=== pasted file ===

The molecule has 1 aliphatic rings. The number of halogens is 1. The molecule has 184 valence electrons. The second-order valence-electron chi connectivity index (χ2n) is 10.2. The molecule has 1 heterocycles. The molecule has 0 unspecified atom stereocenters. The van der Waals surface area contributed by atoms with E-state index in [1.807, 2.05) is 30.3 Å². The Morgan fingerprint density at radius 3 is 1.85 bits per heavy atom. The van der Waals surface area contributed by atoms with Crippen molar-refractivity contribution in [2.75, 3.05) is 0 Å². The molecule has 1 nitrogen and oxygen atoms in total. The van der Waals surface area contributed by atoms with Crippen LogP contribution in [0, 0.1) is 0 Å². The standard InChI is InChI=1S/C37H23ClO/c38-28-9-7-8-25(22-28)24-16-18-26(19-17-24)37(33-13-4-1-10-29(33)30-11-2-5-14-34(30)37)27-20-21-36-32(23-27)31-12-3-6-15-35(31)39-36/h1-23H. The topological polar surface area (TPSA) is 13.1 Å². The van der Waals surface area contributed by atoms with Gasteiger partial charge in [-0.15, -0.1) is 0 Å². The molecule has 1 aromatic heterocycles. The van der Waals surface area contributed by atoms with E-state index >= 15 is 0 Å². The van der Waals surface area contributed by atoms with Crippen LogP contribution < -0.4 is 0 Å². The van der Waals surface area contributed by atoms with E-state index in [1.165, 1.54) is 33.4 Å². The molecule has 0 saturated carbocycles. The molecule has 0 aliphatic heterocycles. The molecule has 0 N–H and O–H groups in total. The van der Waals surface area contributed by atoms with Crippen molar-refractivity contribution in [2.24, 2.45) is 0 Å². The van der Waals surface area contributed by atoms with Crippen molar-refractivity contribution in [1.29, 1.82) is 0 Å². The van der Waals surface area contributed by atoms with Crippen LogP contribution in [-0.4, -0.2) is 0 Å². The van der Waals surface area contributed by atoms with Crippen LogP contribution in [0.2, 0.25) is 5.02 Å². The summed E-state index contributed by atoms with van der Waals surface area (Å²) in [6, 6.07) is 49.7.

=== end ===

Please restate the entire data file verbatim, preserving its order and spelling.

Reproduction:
The molecule has 1 aliphatic rings. The number of halogens is 1. The molecule has 184 valence electrons. The second-order valence-electron chi connectivity index (χ2n) is 10.2. The molecule has 1 heterocycles. The molecule has 0 unspecified atom stereocenters. The van der Waals surface area contributed by atoms with E-state index in [1.807, 2.05) is 30.3 Å². The Morgan fingerprint density at radius 3 is 1.85 bits per heavy atom. The van der Waals surface area contributed by atoms with Crippen molar-refractivity contribution in [2.75, 3.05) is 0 Å². The molecule has 1 nitrogen and oxygen atoms in total. The van der Waals surface area contributed by atoms with Crippen LogP contribution in [0, 0.1) is 0 Å². The standard InChI is InChI=1S/C37H23ClO/c38-28-9-7-8-25(22-28)24-16-18-26(19-17-24)37(33-13-4-1-10-29(33)30-11-2-5-14-34(30)37)27-20-21-36-32(23-27)31-12-3-6-15-35(31)39-36/h1-23H. The topological polar surface area (TPSA) is 13.1 Å². The van der Waals surface area contributed by atoms with Gasteiger partial charge in [-0.15, -0.1) is 0 Å². The molecule has 1 aromatic heterocycles. The van der Waals surface area contributed by atoms with E-state index >= 15 is 0 Å². The van der Waals surface area contributed by atoms with Crippen LogP contribution < -0.4 is 0 Å². The van der Waals surface area contributed by atoms with E-state index in [1.165, 1.54) is 33.4 Å². The molecule has 0 saturated carbocycles. The molecule has 0 aliphatic heterocycles. The molecule has 0 N–H and O–H groups in total. The van der Waals surface area contributed by atoms with Crippen molar-refractivity contribution in [2.24, 2.45) is 0 Å². The van der Waals surface area contributed by atoms with Crippen molar-refractivity contribution in [1.29, 1.82) is 0 Å². The van der Waals surface area contributed by atoms with Crippen LogP contribution in [-0.4, -0.2) is 0 Å². The van der Waals surface area contributed by atoms with Crippen LogP contribution in [0.2, 0.25) is 5.02 Å². The summed E-state index contributed by atoms with van der Waals surface area (Å²) in [6, 6.07) is 49.7.